The owners are going to push hard for more — much more. There are some hardline owners driving the boat right now and while at some point the more veteran, level-headed owners may change the course of that ship, they are not coming all the way back to the players. The players are talking about how unified they are, but they cannot hold out as long as the owners.

At what point is the pain the players are going to feel from a lockout worse than the pain they would feel from taking the deal on the table? That will be the day the lockout ends. But this may be a more unified group of players than the ones that held out long enough to reduce the 1998-99 season to 50 games. (And that was a deal hailed as a huge win for the owners at the time.)

Will the fear of killing the momentum the league generated in the last 12 months mean a deal can be reached before games are lost? That is the hundreds of millions of dollars question. Both sides give lip service to how the fans will be hurt by the lockout and how they don’t want to alienate the fans. But that has yet to translate to meaningful actions by either side.

We can only hope that concern, combined with the fear of lost money (by both sides) and some level heads, solves this situation before games are lost.

But even in the best of scenarios, it’s going to be a while before we see any resolution.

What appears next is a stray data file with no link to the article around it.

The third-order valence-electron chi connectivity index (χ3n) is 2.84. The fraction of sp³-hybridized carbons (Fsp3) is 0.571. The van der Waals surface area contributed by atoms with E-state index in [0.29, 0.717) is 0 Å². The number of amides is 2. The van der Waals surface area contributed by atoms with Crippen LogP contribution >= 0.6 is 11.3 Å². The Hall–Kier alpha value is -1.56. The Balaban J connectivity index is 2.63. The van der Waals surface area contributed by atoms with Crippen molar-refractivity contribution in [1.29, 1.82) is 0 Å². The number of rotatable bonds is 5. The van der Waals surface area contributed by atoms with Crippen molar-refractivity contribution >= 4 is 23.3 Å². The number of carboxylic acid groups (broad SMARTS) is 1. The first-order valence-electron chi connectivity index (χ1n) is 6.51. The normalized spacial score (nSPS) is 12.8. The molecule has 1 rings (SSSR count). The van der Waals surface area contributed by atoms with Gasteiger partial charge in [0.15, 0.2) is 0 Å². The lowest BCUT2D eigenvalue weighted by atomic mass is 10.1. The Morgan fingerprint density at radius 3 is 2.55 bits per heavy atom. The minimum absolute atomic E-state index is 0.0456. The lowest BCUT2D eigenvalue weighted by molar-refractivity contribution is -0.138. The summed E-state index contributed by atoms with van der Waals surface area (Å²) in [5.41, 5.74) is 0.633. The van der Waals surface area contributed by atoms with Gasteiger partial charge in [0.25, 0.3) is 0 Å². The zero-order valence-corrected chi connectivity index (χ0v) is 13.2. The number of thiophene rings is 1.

PBT Extra: Who is coming out of the Eastern Conference?

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The Toronto Raptors will finish with the No. 1 seed and all the best metrics in the East, but they have a history of playoff flameouts. The Boston Celtics’ have been hit hard by injuries. And the Cleveland Cavaliers have LeBron James but also a dreadful defense, this is the most vulnerable a LeBron led team has been since he bolted Cleveland seven years ago.

So what team is coming out of the East?

We get into that in this latest PBT Extra. A poll on Twitter found most of you think the Cavaliers, but personally, I think the Raptors — who have been better defensively all season than the Cavs — may finally have their year.

LaMarcus Aldridge drops career-high 45 points, Spurs beat Jazz in OT